Internet is the new TV
Nowadays, younger generations are growing up without the obsolete relics of the past, like floppy disks, “dumb” phones and clunky desktops. Soon, some people may not even be able to recognize remote controllers and TVs. The main culprit behind these developments is, of course, the internet.
We can hardly even imagine a day without surfing easily on the digital waves, usually via multiple devices. The online revolution has a profound impact on the business world, and encompasses all types of content: Radio, music, video and television shows.
The TV viewing time has decreased, and our habits have undergone dramatic changes under the influence of mobile devices and online streaming. The target demographic for major networks is watching TV for 45-60 minutes less per week than just a year ago, and the number of households with cable and satellite TV has plummeted. Now, this is not to say that people are not consuming the TV content anymore, but merely that they are doing it online.
Namely, on demand content is on the roll: People no longer want to wait for their favorite show to air, as they seek to seamlessly “plug in” to popular and niche content. We have also witnessed the surge in second screening, a phenomenon which refers to using internet-connected devices to browse additional content while watching TV. With the number of mobile platforms going through the roof, we expect this trend to accelerate in 2016 and beyond.
Consequently, with millions of subscribers, Netflix and Hulu have made an incredible amount of profit. What is more, the US revenues from content and video streaming services are expected to explode in 2017 and exceed $10 billion. An average American streams video content on their TV for 2.5 days per week, taking advantage of unparalleled cost and convenience benefits. Prominent services usually cost under $10 and what they offer is unlimited TV streaming, whereas some cable and satellite subscriptions go as high as $100!
Now, the only problem with video streaming is that it requires a solid internet speed, and can devour limited plans. Hence, in order to support the prime quality of the video you stream, you need a reliable, high-speed internet connection. This is why it is important to do your research and compare broadband deals to choose the best option. Then, you can finally avoid rewinding and recording for good: Nearly anything you need is just a few clicks away.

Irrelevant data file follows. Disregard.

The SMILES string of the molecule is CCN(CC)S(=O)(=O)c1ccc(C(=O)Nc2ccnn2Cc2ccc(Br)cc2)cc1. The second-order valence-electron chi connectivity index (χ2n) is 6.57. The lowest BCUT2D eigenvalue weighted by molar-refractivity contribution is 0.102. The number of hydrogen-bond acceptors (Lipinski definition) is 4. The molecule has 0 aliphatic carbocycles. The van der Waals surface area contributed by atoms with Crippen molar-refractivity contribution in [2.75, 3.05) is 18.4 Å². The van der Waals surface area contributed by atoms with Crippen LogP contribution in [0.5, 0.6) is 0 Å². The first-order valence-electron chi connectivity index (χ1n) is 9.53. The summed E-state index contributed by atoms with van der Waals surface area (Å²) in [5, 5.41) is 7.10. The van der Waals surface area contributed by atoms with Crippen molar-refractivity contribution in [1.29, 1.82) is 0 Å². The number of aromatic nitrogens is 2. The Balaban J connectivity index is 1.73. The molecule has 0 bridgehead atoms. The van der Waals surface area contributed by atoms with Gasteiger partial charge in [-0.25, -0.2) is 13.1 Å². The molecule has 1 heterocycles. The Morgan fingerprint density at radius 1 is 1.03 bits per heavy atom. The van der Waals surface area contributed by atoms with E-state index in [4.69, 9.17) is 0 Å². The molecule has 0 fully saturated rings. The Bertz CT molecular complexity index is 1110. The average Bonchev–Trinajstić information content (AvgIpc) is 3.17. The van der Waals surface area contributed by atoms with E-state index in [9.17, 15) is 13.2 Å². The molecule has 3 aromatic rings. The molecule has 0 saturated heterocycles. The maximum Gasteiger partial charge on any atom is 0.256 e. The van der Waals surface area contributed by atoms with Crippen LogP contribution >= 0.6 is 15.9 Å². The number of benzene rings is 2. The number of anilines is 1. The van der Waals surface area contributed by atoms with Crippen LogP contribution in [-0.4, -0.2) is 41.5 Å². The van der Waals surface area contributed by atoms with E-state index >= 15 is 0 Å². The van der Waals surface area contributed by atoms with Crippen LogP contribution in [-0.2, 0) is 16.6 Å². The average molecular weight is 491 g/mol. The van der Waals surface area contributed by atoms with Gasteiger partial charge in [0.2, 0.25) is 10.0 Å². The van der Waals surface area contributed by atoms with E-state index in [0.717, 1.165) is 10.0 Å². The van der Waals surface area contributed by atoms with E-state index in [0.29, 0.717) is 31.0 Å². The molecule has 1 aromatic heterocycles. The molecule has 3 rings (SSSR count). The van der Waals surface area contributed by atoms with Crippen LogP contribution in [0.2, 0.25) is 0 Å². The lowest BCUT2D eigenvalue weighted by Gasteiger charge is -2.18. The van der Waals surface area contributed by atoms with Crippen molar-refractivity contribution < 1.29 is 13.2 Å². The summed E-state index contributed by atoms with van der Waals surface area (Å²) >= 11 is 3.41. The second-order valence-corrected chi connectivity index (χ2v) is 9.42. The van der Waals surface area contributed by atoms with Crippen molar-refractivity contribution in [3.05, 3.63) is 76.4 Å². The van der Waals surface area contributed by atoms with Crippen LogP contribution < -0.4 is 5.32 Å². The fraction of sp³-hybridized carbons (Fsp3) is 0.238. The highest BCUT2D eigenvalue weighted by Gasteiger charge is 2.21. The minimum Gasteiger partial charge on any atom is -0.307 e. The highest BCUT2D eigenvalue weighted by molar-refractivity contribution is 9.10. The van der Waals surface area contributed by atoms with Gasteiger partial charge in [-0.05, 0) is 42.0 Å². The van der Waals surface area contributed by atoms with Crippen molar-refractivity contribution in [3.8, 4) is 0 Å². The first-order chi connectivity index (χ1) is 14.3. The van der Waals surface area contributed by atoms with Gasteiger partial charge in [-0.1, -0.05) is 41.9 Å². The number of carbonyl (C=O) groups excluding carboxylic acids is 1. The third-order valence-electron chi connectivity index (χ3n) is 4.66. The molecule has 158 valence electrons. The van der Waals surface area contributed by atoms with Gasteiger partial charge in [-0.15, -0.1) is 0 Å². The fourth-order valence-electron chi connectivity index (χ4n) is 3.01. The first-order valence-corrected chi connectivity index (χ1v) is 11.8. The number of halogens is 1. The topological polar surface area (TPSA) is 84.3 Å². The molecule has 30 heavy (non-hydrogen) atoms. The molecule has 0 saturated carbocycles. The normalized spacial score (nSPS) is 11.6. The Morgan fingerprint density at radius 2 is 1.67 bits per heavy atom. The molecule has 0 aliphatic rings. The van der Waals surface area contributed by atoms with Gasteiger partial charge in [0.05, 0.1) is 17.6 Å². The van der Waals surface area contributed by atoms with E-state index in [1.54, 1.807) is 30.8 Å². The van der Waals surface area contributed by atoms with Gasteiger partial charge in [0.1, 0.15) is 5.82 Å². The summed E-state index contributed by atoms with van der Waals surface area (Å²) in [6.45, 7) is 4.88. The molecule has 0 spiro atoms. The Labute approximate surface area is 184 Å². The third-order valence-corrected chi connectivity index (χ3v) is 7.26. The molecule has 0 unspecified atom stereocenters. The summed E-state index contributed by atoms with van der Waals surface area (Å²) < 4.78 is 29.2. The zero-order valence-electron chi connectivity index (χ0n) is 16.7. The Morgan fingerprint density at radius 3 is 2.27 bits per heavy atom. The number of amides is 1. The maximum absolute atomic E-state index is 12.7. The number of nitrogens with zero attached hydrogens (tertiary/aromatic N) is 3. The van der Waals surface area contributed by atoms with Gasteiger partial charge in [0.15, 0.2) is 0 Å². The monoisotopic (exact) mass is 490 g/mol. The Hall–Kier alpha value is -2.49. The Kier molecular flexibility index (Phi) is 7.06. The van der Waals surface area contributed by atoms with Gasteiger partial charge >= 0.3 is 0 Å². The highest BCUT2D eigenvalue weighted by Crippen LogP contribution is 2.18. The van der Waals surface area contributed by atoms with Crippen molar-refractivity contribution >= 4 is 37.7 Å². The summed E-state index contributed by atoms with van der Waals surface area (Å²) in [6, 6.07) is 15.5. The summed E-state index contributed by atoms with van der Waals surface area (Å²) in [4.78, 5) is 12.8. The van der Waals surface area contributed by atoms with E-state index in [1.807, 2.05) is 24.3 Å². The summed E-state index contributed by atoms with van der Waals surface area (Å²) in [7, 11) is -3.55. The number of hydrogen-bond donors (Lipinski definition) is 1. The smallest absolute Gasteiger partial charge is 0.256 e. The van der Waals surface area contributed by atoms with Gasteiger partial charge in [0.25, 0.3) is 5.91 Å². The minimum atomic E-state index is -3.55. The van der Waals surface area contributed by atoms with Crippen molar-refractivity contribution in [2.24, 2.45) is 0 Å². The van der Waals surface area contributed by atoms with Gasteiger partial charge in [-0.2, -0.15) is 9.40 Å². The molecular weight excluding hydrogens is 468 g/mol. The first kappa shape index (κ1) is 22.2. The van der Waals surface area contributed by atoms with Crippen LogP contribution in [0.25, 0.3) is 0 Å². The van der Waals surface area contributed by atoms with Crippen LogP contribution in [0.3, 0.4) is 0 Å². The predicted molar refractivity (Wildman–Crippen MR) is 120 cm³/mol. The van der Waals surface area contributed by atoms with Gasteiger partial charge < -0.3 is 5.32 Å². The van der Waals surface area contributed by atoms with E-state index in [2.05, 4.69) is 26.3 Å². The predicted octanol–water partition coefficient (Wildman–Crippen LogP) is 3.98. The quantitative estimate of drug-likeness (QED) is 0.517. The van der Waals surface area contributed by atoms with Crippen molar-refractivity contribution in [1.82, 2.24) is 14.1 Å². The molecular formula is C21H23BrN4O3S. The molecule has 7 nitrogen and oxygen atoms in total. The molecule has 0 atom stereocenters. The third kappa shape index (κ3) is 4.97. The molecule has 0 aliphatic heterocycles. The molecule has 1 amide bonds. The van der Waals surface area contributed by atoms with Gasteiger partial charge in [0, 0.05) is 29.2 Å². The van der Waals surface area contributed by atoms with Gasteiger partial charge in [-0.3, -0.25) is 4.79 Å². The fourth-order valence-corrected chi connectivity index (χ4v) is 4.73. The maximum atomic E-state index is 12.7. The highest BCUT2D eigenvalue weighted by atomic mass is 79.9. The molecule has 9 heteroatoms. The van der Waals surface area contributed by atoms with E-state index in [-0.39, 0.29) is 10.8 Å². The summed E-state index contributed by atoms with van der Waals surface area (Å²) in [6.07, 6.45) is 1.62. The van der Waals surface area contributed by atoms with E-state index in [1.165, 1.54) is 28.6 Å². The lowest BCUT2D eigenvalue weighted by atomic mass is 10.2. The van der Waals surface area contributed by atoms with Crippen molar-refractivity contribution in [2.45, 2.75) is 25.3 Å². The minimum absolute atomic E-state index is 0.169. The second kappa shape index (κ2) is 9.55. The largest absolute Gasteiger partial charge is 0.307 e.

A New Ballgame
The internet has put the publishing and communication industries in fierce competition with each other, and they both lean towards booming online avenues such as social media. Facebook and YouTube, for example, have shifted video strategies, allowing broadcasting organizations to boost the number of views. Publishers are starting to realize that this poses a potentially massive revenue stream, and are figuring out ways of its monetization, either via revenue sharing or sponsored content.
Many companies, like HBO, are developing dedicated apps, since a bulk of average user’s internet time is spent there. You could say that experimenting with channels in apps is the privilege of companies with operational flexibility and solid financial backing. Things may reach new heights with social media giant transforming from an immense source of traffic into a primary host of news organizations. Many other publications and media companies will have the option to either adapt to survive, or go under.
The traditional TV viewership is shrinking, while TV streaming services are on the rise. It is clear that content creators must meet people where they are, and that is – the internet. They deliver us the content consumption at its best, whenever we want it. You can take the content with you and view it on the go, via smartphone, tablet or other devices. The TVs, on the other hand, are restricted to our living rooms, and struggle to prove their value in the internet era. In fact, it seems that the only way for them to survive is to adhere to the principle: If you can’t beat them, join them.